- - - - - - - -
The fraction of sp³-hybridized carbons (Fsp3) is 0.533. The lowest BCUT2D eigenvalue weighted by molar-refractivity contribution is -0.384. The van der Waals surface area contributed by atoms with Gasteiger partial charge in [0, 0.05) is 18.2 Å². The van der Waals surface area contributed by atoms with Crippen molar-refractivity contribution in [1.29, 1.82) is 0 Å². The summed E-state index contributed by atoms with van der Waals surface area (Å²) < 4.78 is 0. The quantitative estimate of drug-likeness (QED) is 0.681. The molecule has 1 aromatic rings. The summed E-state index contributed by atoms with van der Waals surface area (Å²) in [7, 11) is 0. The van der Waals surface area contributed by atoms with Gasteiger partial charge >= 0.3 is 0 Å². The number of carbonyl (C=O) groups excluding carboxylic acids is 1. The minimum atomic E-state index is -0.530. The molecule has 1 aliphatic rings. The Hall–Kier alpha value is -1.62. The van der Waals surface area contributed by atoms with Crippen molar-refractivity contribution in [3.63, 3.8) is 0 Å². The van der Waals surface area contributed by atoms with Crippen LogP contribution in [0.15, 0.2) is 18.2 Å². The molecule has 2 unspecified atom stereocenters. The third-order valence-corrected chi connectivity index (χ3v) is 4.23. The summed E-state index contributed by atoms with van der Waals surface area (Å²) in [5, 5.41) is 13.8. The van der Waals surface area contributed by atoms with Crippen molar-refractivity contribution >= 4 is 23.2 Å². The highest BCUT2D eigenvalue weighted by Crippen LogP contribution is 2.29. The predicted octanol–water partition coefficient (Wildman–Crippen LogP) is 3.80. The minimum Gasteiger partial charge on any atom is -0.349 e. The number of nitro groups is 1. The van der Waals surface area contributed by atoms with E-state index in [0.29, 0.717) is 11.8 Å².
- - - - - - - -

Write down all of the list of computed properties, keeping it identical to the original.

The fraction of sp³-hybridized carbons (Fsp3) is 0.533. The lowest BCUT2D eigenvalue weighted by molar-refractivity contribution is -0.384. The van der Waals surface area contributed by atoms with Gasteiger partial charge in [0, 0.05) is 18.2 Å². The van der Waals surface area contributed by atoms with Crippen molar-refractivity contribution in [1.29, 1.82) is 0 Å². The summed E-state index contributed by atoms with van der Waals surface area (Å²) < 4.78 is 0. The quantitative estimate of drug-likeness (QED) is 0.681. The molecule has 1 aromatic rings. The summed E-state index contributed by atoms with van der Waals surface area (Å²) in [7, 11) is 0. The van der Waals surface area contributed by atoms with Gasteiger partial charge >= 0.3 is 0 Å². The number of carbonyl (C=O) groups excluding carboxylic acids is 1. The minimum atomic E-state index is -0.530. The molecule has 1 aliphatic rings. The Hall–Kier alpha value is -1.62. The van der Waals surface area contributed by atoms with Crippen molar-refractivity contribution in [3.63, 3.8) is 0 Å². The van der Waals surface area contributed by atoms with Crippen LogP contribution in [0.15, 0.2) is 18.2 Å². The molecule has 2 unspecified atom stereocenters. The third-order valence-corrected chi connectivity index (χ3v) is 4.23. The summed E-state index contributed by atoms with van der Waals surface area (Å²) in [5, 5.41) is 13.8. The van der Waals surface area contributed by atoms with Crippen molar-refractivity contribution >= 4 is 23.2 Å². The highest BCUT2D eigenvalue weighted by Crippen LogP contribution is 2.29. The predicted octanol–water partition coefficient (Wildman–Crippen LogP) is 3.80. The minimum Gasteiger partial charge on any atom is -0.349 e. The number of nitro groups is 1. The van der Waals surface area contributed by atoms with E-state index in [0.29, 0.717) is 11.8 Å².